Wannermeyer, T. (1997, May 9). In Memoriam: Aaron Kramer 1922 - 1997. Lion’s Voice, pp. 1–2.
In Memoriam: Aaron Kramer 1922 - 1997
by Teresa Wannermeyer
Noted poet and professor emeritus Aaron Kramer, 75 died recently in his home in Oakdale after a brief battle with leukemia. Kramer became a professor of English at Dowling in 1965, and retired four years ago, although he continued to teach part-timeuntil October, when he became ill.
Kramer’s lyric poetry, penned over six decades, struck populist tones, that sometimes tinged with political protest, that adapted well to song. More than 200 of his works were performed and recorded by diverse artists such as Paul Robeson. In poems whose imagery ranged from suburban streets to concentration camps, Kramer remained true to a credo that poetry should rhyme and be accessible to the masses.
In addition to writing his own verse, Kramer translated poetic works from German and Yiddish, was a public reader, compiling more than 100 taped broadcasts, was a pioneer of the poetry therapy movement, and to the people at Dowling College, where he taught English for over 30 years, he was a beloved teacher, friend, and colleague.
His career at Dowling is best summed up by Dave Ring, Director of Residence Life and Student Activities, “Aaron Kramer was Dowling College. He was one of the greatest teachers and mentors we had. People like him give us the right to call Dowling, “The Personal College.”
His students remembered him fondly for his love of beautiful sunsets, his passion for poetry, literature, and teaching, and his devotion to his family. Graduate Student Lydia Cottiers said, “I cannot remember one class where he failed to mention his wife with such fondness, love, and respect. You would think that they were newlyweds. Once during a reading of King Lear he commented how nice it would be to have Cordelia as a daughter. Then he shrugged, smiled, and said, “I already do.”
Senior Linda Scheibel added, “His class was the first class I took when I came back to school. He was so passionate about his teaching that he made the whole college experience a really wonderful, pleasant one for me and others.” Another student remarked that Kramer was, “always encouraging-never discouraging. He was an excellent teacher and a good friend to me serving as both an educator and mentor. It was during that time that I truly found my love of poetry and began writing my own verse.”
Kramer’s own poetry first gained national prominence in a 1944 compilation, Seven Poets in Search of an Answer, and he became a leading resistance poet during the McCarthy era. He also translated German poets, and wrote several academic volumes on early American Poetry. Throughout his career he maintained a keen interest in Yiddish Poetry and brought attention to an early 20th-Century group of Urban Immagrant writers who came to be know [known] as “The Sweatshop Poets.”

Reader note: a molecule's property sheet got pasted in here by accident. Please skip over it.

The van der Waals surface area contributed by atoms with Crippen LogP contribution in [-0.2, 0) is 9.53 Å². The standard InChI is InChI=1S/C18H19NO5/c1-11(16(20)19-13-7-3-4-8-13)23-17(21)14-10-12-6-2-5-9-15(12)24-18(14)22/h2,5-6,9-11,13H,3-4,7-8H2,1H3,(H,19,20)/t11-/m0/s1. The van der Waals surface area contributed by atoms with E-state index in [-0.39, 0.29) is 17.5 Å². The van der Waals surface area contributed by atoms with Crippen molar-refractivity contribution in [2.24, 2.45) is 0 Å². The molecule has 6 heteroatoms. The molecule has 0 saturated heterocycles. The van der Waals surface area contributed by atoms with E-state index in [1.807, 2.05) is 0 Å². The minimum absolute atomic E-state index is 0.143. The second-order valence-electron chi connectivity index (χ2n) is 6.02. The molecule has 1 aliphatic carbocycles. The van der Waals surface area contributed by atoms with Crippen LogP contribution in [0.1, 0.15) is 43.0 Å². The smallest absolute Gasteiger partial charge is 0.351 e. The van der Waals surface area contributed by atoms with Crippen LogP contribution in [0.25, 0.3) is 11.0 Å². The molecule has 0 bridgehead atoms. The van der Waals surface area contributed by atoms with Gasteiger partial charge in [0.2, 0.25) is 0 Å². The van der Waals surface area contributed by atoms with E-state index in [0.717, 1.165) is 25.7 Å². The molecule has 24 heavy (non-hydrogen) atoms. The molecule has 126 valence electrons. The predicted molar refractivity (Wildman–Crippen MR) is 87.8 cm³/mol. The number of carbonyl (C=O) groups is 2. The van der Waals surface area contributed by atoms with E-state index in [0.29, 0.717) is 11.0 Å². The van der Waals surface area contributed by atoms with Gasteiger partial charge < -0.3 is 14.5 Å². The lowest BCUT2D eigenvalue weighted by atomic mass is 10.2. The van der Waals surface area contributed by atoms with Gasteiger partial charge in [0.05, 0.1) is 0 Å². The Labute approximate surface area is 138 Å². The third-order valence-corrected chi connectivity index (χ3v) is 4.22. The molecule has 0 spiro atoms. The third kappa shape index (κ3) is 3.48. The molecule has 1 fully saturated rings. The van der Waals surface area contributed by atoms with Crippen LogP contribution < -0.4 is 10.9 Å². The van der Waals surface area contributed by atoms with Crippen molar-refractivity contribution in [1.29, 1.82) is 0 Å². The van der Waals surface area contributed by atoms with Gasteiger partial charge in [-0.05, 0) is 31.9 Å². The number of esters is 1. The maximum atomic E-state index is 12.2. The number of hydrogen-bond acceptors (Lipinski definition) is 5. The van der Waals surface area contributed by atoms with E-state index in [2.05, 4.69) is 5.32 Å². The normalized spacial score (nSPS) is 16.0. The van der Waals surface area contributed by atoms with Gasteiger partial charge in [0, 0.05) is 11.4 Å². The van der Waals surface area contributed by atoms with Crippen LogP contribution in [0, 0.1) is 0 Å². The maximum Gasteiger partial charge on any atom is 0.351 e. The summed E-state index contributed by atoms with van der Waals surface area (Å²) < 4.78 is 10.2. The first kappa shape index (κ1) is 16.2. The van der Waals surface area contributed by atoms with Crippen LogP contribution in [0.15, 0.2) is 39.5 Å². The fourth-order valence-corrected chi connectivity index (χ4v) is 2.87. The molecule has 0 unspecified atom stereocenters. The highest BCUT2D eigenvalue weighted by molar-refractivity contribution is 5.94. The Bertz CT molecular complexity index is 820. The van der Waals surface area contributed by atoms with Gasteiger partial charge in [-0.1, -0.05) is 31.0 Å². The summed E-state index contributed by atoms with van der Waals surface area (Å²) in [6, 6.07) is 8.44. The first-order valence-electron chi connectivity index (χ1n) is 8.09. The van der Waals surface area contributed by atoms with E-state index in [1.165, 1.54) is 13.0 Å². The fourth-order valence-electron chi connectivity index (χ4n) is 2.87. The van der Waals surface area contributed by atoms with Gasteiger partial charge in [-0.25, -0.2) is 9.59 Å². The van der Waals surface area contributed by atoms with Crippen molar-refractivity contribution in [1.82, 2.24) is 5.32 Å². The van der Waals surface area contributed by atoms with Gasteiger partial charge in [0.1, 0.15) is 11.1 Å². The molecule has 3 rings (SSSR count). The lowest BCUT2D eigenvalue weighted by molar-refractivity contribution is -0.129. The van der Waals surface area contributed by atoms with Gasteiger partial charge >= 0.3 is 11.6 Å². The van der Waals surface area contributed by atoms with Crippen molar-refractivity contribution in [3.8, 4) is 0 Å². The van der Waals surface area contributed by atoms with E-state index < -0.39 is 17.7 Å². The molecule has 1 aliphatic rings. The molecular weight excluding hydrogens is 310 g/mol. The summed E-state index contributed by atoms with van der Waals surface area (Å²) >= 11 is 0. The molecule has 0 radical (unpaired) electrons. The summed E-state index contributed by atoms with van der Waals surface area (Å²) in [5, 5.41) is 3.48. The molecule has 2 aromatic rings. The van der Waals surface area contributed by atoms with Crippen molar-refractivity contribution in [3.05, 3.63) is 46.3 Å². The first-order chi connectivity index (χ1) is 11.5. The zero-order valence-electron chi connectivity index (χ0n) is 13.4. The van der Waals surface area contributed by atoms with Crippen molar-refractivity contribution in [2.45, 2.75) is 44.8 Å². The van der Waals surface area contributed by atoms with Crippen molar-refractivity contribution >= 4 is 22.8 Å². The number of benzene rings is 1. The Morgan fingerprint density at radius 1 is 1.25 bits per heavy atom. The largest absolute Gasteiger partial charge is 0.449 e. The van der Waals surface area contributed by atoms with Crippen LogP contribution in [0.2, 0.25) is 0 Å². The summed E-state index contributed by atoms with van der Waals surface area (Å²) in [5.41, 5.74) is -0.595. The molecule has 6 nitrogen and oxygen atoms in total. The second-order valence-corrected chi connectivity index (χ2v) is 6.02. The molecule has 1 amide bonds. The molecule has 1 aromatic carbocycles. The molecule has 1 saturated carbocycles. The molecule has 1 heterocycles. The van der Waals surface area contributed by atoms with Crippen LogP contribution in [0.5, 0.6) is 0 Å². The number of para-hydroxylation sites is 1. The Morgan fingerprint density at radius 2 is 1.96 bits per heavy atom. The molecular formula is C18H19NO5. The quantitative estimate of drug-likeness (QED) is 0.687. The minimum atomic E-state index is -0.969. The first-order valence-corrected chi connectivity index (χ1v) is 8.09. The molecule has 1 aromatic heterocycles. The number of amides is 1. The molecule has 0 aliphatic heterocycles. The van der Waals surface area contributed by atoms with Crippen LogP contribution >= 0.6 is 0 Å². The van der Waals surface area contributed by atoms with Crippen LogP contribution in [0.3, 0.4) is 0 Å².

David Axelrod, Professor of English at Suffolk Community College, said, “I was a friend and a fan of Aaron Kramers since 1969. He was a great social activist who was so much a part of the labor movement and pretty much the inventor of poetry therapy.” Barbara Donovan, Director of the Live Poet’s Society and Dowling Alumnus added, “Aaron Kramer was a consummate teacher. He was very passionate about poetry, literature, the arts, freedom, and peace. He had a social consciousness that was very rare.”
His colleagues and friends feel the same way. “I knew him for 30 years,” said Dr. James O. Tate, Professor of English. “He was very talented and had a great gift in poetry and prose. It is very sad that he is gone, but he left behind so many accomplishments to be proud of. He was a very committed teacher and we will miss him.”
Dr. William Thierfelder, Assistant Professor of English, who helped Kramer establish “The Aaron Kramer Poetry Contest” said, “What stands out most was that he was a great advocate of me. He supported my candidacy to be hired. He supported my case for tenure in a very generous way. He was also very supportive of the poetry club and tried to promote their cause. With his passing I lost a good colleague and friend.”
Born in Brooklyn, Kramer moved to Manhattan in 1943, and to Oakdale in 1971. He received his Bachelor and Master of Arts degrees in English Literature from Brooklyn College, which he attended from 1941 −1951, and earned a Ph.D. in English Literature from New York University in 1966.
Kramer is survived by his wife of 55 years, Katherine; daughters Carol, and Laura, a sister, Regina Rothman, and two granddaughters.
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Last Modified on January 30, 2012, at 10:54 AM by LPR